Battery industry facing battle with EU over excessive red tape which ‘threatens energy transformation’
The future of battery energy storage in Europe could be derailed if more regulatory restrictions are imposed on a key industry powering the energy transformation, a business group meeting in Vienna is warning. The lead battery industry, which is meeting at its bi-annual conference in Austria this week (w/b September 2) has highlighted the EU as the number one risk to the multi-billion-dollar manufacturing capability worldwide.
Dr Andy Bush, of the International Lead Association, is warning delegates that proposals by the European Commission to restrict the use of lead and lead compounds will “jeopardise the entire industry” if EU officials successfully wave through new rules requiring ‘authorisation’ for the key components used in the production of batteries storing 75 per cent of the world’s rechargeable energy. He is calling on the EU to think again and consider more proportionate risk management measures. EU officials could ask the REACH chemicals regulatory committee, which is made up of member state representatives, to restrict the use of lead compounds – all of which are only used in lead battery manufacturing – as early as this month.
Dr Bush will tell delegates: “We are facing in Europe the very real possibility of regulatory restrictions that could ultimately jeopardise our entire industry. We have to explain to the EU just how much harm this would do not only to this industry but to the Commission’s own energy transformation aspirations to reduce harmful emissions and boost electrification. “All battery technologies use potentially toxic materials in their manufacturing processes, and singling out lead batteries, which play an essential role in Europe’s economy, is both disproportionate and counterproductive.”
He is also expected to argue that lead batteries should enjoy a level playing field with other technologies supporting the energy transformation and should not face more red tape. “Attempts to further regulate the production of lead batteries in the EU fly in the face of the Commission’s own energy storage vision and batteries action plan. To meet Europe’s rapidly growing demand for battery energy storage in the decades ahead, advanced lead batteries will be required at scale alongside other technologies to support electrification and decarbonisation. “Decision-makers in Brussels need a more joined-up policy approach so that we can fully support European decarbonisation and electrification plans and make the most of the economic and environmental opportunities presented by energy storage using advanced lead batteries.”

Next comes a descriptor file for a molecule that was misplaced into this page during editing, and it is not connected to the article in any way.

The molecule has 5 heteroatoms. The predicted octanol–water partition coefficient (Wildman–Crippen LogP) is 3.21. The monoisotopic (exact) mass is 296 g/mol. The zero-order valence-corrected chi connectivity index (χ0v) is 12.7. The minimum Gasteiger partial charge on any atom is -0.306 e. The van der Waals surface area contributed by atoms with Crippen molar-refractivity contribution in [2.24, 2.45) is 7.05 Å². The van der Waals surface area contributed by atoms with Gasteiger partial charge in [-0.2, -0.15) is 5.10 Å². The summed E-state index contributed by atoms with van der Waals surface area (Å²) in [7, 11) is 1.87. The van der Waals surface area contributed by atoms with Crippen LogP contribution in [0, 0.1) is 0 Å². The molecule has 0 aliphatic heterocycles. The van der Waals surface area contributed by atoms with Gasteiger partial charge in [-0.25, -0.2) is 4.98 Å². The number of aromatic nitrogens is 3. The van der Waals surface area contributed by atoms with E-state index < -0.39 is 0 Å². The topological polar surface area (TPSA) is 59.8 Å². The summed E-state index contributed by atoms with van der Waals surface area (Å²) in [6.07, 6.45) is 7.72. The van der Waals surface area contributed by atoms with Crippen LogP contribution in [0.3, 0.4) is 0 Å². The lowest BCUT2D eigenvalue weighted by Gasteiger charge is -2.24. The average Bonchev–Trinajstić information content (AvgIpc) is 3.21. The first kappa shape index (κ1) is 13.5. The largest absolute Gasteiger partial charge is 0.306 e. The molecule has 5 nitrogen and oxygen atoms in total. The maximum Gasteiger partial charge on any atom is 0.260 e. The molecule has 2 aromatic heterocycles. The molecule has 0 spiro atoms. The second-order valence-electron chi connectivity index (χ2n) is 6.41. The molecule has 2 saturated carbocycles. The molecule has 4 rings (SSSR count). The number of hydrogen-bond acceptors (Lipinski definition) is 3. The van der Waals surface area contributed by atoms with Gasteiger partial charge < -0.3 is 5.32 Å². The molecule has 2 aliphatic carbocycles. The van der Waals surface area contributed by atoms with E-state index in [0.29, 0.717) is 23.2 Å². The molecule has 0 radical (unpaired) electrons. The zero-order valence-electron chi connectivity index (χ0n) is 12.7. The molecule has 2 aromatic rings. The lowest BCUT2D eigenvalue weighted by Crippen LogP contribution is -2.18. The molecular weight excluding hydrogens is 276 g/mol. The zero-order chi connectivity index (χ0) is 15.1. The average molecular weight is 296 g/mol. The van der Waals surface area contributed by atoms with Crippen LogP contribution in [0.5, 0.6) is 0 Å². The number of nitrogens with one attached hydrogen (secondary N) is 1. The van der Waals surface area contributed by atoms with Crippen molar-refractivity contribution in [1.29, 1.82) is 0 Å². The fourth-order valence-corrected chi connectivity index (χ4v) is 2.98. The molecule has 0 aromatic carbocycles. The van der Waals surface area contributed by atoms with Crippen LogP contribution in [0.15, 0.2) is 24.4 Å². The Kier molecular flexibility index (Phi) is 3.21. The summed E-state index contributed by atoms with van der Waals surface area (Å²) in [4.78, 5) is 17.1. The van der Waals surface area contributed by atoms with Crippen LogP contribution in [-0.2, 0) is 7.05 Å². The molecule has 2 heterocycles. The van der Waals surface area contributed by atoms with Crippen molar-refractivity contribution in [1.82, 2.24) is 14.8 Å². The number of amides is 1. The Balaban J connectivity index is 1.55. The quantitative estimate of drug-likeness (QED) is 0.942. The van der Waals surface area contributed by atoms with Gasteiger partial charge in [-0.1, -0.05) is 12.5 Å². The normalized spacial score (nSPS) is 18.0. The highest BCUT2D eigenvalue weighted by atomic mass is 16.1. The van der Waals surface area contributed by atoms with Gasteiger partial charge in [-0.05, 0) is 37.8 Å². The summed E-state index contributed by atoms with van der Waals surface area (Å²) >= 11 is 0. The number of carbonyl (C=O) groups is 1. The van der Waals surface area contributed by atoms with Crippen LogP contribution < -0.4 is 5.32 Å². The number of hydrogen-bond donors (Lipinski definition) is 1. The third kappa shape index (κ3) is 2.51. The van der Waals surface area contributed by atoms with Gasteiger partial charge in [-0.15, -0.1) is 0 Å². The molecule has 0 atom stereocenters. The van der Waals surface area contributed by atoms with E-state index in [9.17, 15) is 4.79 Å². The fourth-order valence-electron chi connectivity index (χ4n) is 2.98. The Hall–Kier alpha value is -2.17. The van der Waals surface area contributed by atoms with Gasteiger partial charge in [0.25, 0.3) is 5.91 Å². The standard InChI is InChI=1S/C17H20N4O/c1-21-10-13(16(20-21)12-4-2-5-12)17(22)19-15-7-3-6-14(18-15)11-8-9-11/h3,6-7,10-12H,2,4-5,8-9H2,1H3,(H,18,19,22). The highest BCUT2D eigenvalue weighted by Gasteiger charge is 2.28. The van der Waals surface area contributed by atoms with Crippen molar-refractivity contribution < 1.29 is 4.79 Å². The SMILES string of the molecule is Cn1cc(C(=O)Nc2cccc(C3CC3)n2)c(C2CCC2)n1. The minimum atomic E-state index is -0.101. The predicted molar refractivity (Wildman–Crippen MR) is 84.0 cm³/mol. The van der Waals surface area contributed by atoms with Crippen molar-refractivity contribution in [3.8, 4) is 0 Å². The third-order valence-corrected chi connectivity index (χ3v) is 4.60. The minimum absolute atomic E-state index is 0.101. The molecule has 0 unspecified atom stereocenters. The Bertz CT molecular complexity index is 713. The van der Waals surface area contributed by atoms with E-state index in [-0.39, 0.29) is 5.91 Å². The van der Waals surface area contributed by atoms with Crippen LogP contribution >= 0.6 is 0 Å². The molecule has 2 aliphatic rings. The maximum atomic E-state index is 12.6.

Lead battery manufacturing is already highly regulated in Europe, and the batteries – used extensively in vehicles, industrial applications, and to provide back-up for essential services including hospitals, telecoms and data centres – are sealed units with no risk of exposure to consumers. Almost 100 per cent of lead batteries are collected and recycled, making them one of the most sustainable consumer goods in Europe. The industry employs more than 20,000 people in manufacturing in the EU across 15 member states, contributing over 5 billion euros to the economy.
Note to editors
Dr Andy Bush is speaking at the 16ELBC lead battery conference in Vienna on Wednesday, September 5.
For more information contact the ILA Media Office:
Hywel Jarman Jarman@ila-lead.org Tel: +44 (0) 207 833 8090; +44 (0) 7718 483887
Niamh McLaughlin McLaughlin@ila-lead.org Tel: +44 (0) 207 833 8090
The International Lead Association is the trusted global trade association for the lead industry and its member companies are at the forefront of the mining, smelting, refining and recycling of lead. ILA represents the producers of about 3 million tonnes of lead. The association is working towards a vision of a sustainable global lead industry that is recognised for the positive contribution it makes to society.